Do Not Resuscitate
My cousin would never have wanted any of this. He would’ve rather had his flesh stripped by hungry dogs, and his bones ground down into chalk.
I was waiting at the bus stop to go to the graveyard. I had to get my cousin's remains so I could put them in the crawlspace under my floor. The man next to me at the bus stop had his mouth on a black plastic flip-phone and he was getting drool all over it, wet and sloppy. “Frankly, if you call them ‘moderate’ rebels,” he was saying, “that just makes me want to send weapons to them even less. I’d like to at least believe they're using my arms for something a bit ambitious.” His free hand was fingering a pair of sunglasses like a rosary.
The bus arrived to take us to the graveyard. I paid my fare with the old coins that I keep in a pill bottle at the bottom of my sock drawer. To rub it in my face, there was no one else on the bus. I sat down at the back anyway. The LED display that was supposed to tell me when my stop was coming wasn't working. It just flashed off and on, full red and then nothing, nothing and then full red, like a blinking demon eye.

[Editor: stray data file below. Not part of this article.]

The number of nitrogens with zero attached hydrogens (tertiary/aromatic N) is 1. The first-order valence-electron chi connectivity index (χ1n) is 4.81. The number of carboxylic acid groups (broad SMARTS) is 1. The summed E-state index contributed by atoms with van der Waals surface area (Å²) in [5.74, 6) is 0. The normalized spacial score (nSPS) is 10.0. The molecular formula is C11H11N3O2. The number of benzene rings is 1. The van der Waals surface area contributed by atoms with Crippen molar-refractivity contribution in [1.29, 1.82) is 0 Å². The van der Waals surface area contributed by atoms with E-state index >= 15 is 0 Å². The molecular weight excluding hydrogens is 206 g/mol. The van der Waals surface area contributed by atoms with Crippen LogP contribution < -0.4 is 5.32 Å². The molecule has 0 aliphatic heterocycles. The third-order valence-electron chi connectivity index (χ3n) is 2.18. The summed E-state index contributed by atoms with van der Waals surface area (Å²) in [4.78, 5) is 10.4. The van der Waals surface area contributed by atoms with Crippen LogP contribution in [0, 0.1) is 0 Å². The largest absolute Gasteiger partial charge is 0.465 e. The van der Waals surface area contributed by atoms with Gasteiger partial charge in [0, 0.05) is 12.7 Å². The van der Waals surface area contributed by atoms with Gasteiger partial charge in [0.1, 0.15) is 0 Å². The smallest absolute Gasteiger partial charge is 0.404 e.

The graveyard was being decommissioned tomorrow. That was the main thing. According to my mother, all the bodies that hadn't been claimed by then were going to be pulped up and turned into glue. I didn't think that was true, but I agreed to go and get my cousin anyway, for my own reasons. In any case, it was what everyone wanted. The family hadn't liked that I stuck around this place after my cousin died, after anyone else left for happier places, but they couldn't complain now. I was useful, for once. I was a credit to the family name, for once. The bus rumbled hot and electric under my feet.
The man with the flip-phone had gotten on with me. He kept talking the whole way, spitting acronyms and large numbers through the air. I tried to tune him out.